If you watched the 2012 Olympics, there’s a pretty good chance you watched either Swimming or Gymnastics. Why? Because that’s about all NBC decided to show. NBC faced an enormous uproar from viewers complaining about some sports getting too much coverage while other sports got hardly any airtime. As well, many viewers were disappointed to watch the competition hours after the winner had been decided.
What’s worse is a few times Bob Costas announced who won the event before you ever saw it. Spoilers that kill the excitement of watching. “Now we’ll watch the men’s high bar where Denmark’s Epke Zonderland wins the gold medal…Enjoy.” Would you want to know who won a football game before it was aired? No.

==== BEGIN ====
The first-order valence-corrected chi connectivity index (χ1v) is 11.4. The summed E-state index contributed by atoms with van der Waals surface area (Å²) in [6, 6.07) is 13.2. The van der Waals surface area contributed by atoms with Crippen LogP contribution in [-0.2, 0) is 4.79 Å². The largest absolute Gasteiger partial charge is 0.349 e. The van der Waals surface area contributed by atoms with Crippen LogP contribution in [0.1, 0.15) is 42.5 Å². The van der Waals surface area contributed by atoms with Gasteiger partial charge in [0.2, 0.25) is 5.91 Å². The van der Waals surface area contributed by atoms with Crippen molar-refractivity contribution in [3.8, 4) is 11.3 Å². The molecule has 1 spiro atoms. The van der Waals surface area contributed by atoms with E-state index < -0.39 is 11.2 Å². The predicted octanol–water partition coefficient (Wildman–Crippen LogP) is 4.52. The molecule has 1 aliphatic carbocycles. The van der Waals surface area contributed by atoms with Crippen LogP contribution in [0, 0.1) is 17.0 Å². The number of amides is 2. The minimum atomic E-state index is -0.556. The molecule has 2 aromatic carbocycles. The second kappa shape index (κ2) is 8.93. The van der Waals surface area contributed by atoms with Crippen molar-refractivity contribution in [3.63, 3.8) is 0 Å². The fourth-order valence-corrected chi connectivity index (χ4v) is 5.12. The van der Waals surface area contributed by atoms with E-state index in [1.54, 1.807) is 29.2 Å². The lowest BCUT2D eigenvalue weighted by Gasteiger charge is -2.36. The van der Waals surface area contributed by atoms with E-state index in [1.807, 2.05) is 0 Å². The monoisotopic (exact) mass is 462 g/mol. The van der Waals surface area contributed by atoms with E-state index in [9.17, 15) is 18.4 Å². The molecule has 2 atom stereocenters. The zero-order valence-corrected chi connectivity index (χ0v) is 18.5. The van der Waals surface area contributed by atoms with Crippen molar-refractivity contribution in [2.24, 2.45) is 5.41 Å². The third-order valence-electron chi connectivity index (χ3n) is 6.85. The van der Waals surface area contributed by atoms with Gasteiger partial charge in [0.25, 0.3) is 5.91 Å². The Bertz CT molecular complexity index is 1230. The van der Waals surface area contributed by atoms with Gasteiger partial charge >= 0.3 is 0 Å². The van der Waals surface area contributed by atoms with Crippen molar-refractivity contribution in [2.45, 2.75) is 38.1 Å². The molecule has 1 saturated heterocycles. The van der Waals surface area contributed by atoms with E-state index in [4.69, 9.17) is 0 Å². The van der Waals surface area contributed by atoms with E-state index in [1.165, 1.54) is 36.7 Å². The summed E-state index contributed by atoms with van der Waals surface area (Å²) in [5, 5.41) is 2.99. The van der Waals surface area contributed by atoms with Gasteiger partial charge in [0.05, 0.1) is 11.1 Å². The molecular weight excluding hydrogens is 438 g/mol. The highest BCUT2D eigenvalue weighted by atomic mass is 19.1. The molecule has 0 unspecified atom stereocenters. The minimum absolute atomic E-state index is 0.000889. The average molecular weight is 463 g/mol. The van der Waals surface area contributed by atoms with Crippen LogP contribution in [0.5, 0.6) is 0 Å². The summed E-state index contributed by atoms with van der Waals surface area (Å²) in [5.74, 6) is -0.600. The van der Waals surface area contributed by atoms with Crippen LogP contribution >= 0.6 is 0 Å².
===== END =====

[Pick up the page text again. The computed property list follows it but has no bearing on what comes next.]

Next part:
I’m no Media Critic, but I do understand that the world of broadcasting is shifting due to social media. With twitter feeds and Facebook updates painting a picture of what’s happening long before it ever was aired on TV, it’s tough to really get excited about the sports.
So how can the coverage for Rio change? Well, for starters, it’s close to the same time zone as the US. Being only 1 hour off from most of the US. Hopefully this will fix a large majority of those issues. But, say it wasn’t. Let’s think about some things they could have done.
For starters, accepting social media participation and capitalizing on it. As events happen, stream them live online. Host them so people can then watch them later. Run ads during the event, have commercials just like any regular broadcast. User remarketing, use contextual marketing, use all the tools that online marketing has to offer to increase the power of the ads. Then, when people share a score “Phelps brings home gold” they can include a link to the video. That video can then be shared virally over the internet and NBC is there to capitalize on the ad dollars.
This solution, obviously, opposes their media blackout until prime time philosophy which worked so well. #NBCFAIL